Prostate Tumors Reprogram, Instead of Rewrite, DNA Code to Form Tumors

Scientists have gained a key insight into how prostate tumors get their start. Instead of rewriting the normal DNA code, the master regulator of genes in prostate cells is reprogrammed to drive malignant growth. These findings are a step toward understanding how prostate cancer originates and could open new opportunities for prevention and treatment, according to their report in Nature Genetics (2015; doi:10.1038/ng.3419).

The researchers, led by Matthew Freedman, MD, and Mark Pomerantz, MD, of Dana-Farber Cancer Institute in Boston, Massachusetts, said they have identified the first mechanistic insights into a key set of events that prods normal prostate cells down the road to cancer. This has been a longstanding question, because few gene mutations have been found in prostate tumors.

"This led us to wonder, is there another process going on?" said Freedman, of the Dana-Farber Center for Cancer Genome Discovery and Center for Functional Cancer Epigenetics.

The investigators spotted evidence of the cellular reprogramming when they compared normal and cancerous prostate cells from several patients. The reprogramming is termed epigenetic because it controls how genes operate but does not make permanent changes in their DNA code. The androgen receptor is a protein activated by male hormones that turns on or off sets of genes that control prostate cell growth and other functions. The study demonstrated that this epigenetic program is fundamentally altered during prostate cancer formation.

Because epigenetic reprogramming can potentially be reversed, the authors say it might be possible in the future to use drugs aimed at epigenetic targets to prevent or treat prostate cancer.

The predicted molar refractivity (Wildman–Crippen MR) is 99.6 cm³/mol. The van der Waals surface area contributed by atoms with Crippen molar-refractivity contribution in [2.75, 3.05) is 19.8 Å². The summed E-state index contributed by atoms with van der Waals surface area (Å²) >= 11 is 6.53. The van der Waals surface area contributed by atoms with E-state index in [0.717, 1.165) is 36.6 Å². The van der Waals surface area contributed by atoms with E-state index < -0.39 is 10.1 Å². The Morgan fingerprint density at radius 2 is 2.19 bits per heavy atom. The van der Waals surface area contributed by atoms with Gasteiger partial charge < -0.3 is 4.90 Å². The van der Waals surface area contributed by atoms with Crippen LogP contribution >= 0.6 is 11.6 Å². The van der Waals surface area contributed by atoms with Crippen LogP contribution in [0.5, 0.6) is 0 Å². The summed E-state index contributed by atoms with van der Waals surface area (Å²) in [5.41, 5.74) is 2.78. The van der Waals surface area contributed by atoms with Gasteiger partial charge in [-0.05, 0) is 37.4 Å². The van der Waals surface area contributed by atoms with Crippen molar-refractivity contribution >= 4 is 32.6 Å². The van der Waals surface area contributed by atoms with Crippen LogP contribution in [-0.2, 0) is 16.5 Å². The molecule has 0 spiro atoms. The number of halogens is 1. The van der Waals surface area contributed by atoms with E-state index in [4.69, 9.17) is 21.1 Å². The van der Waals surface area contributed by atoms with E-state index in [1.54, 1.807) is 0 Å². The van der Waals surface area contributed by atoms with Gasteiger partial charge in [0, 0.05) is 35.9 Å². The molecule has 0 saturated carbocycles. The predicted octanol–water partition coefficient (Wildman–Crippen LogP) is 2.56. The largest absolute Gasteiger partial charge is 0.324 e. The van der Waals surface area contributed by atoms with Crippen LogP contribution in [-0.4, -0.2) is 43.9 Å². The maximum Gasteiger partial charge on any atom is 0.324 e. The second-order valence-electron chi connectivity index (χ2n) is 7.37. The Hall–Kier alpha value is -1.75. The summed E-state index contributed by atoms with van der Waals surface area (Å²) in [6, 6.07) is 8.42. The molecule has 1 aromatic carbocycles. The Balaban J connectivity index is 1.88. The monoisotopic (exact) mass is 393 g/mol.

"What we have observed is that there is a new epigenetic program occurring as you transition from normal to tumor cells," said Freedman. "Maybe there will be a way to prevent this pattern from emerging, or perhaps we will be able to switch it back to the program being executed in normal cells."

Prostate cancer is the most common cancer in American men, except for skin cancer. Approximately 220 800 new cases are expected in 2015, with approximately 27 540 deaths, according to the American Cancer Society.

Because the tumors are fueled by testosterone, patients are often given drugs that prevent testosterone from activating the androgen receptor. "The androgen pathway is the central pathway in prostate cancer; it controls everything from the development of cancer to its progression and treatment," explained Freedman.

The androgen receptor is a transcription factor—a protein that latches onto specific DNA sequences in genes (binding sites) to control how rapidly the DNA information is made into RNA. Transcription factor binding regulates the activity level of genes that operate the cell. The androgen receptor is like a set of keys that fit into thousands of specific locks—the binding sites—situated on the DNA blueprint of every prostate cell.

When the investigators examined the androgen receptor-bound DNA of prostate cancer cells from several patients, they found that the receptor was now binding to a different set of sites, or locks, than in the normal cells.

"We observed that the binding pattern in one man's tumor looked a lot more like the pattern in another man's tumor than it did like the pattern in his own normal cells," said Pomerantz, physician at the Genitourinary Cancer Treatment Center at Dana-Farber. The androgen receptor had been reprogrammed to activate or deactivate genes in a way that spurred the prostate cells to grow and spread abnormally.

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